History

Anderton Mill

Andertons Mill is the name of the hamlet that The Owls barn is located in, it consists of a dozen houses and must be one of the least known places in the UK, Wikipedia only has half a sentence listed about it (that in itself must be a record).

We suspect Andertons Mill was held in moieties from an early time by the Anderton and Cunliffe families who owned the surrounding estates. The hamlet was owned by the Andertons for many centuries and was granted to the Baron of Manchester, Robert Gresle in 1212 whose family owned it until the 17th Century. The original Anderton estate began in the Rivington area of the county (about 6miles South East of Chorley), but grew over time.

Anderton House

My family bought Andetons House in 1916 as a small holding consisting of approximately 20acres, over 100 years later the family now own just less than one acre of grounds. The barn was part of the working farm which consisted of four fields of pasture, orchards of apples, pears, plums and damsons, soft fruit gardens and ponds. The barn, which included a Dutch barn’s hay loft, housed working horses in two loose boxes, farm machinery, and a pig sty. I can only imagine it being like the Darling Buds of May…

There are very few records of Andertons house or the barn that can be traced. It is clear though the house itself was built in three distinct phases across several hundred years. The latest part of the house was the Georgian facade added in the mid 19th Century with rendered stone quoins, heads and sills and stone lead-lined gutters. This work also included 3 cellars, a scullery, grand entrance hall and feature stairs. The middle part of the house was constructed in the 18th Century and contained the first stairs in the building. The oldest part of the house is to the rear, this part of the house has the original bread oven over a large open fire and an alleged priest hole.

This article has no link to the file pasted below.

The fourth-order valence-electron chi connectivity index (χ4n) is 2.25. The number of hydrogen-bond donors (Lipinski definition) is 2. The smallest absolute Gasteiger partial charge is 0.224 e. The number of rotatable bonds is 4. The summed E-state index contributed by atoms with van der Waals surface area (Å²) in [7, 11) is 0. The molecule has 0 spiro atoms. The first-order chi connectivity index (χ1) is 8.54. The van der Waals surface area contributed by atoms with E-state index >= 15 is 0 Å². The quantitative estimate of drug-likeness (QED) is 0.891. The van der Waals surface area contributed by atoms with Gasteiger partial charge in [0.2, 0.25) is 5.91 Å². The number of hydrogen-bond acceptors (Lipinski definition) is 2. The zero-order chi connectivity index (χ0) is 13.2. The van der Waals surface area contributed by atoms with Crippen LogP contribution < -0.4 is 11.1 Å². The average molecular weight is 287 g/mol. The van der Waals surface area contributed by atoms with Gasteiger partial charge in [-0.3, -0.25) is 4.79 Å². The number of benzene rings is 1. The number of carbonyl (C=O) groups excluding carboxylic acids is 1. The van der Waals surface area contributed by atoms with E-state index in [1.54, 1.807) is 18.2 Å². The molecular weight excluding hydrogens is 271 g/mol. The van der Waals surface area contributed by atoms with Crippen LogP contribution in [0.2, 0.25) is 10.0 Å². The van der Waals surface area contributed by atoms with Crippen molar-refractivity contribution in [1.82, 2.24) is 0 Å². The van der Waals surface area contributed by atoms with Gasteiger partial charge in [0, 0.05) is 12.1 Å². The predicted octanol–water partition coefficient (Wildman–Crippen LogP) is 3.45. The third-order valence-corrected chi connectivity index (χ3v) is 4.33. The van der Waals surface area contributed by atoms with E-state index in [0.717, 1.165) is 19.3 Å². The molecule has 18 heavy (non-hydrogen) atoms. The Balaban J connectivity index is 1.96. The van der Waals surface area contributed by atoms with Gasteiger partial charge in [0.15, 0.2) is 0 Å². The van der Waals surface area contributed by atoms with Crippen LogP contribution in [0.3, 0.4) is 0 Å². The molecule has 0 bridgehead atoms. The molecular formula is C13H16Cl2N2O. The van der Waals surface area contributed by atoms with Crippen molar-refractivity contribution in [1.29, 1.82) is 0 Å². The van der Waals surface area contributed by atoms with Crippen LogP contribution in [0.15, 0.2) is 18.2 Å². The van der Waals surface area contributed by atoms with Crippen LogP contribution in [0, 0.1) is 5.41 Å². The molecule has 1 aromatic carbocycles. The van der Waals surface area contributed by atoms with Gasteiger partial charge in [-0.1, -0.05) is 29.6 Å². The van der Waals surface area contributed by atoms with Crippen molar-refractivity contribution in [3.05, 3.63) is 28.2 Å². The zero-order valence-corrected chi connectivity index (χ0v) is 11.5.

The Owls

It is, therefore, difficult to date when the barn was built. The main features of the barn are the original cart entrance doors which face the farm, the three large round windows with stone surrounds and the roof construction. The largest feature, however, is the King Post truss spanning from front to back, at around 29feet (8.8meters) which in turn supports three purlins (a horizontal beam along the length of a roof) which span the full 24feet (7.3meters) width.

At the time of the conversion of the barn in the early 1980’s, it was discovered that the purlins were so large that they could have spanned the width of the barn without the use of the King Post Truss. On closer inspection, it is very easy to see that most of the timbers of the truss and purlins have been reused from a previous structure. What the structure was and how old it is, remains a mystery.

Lucy IsherwoodHistory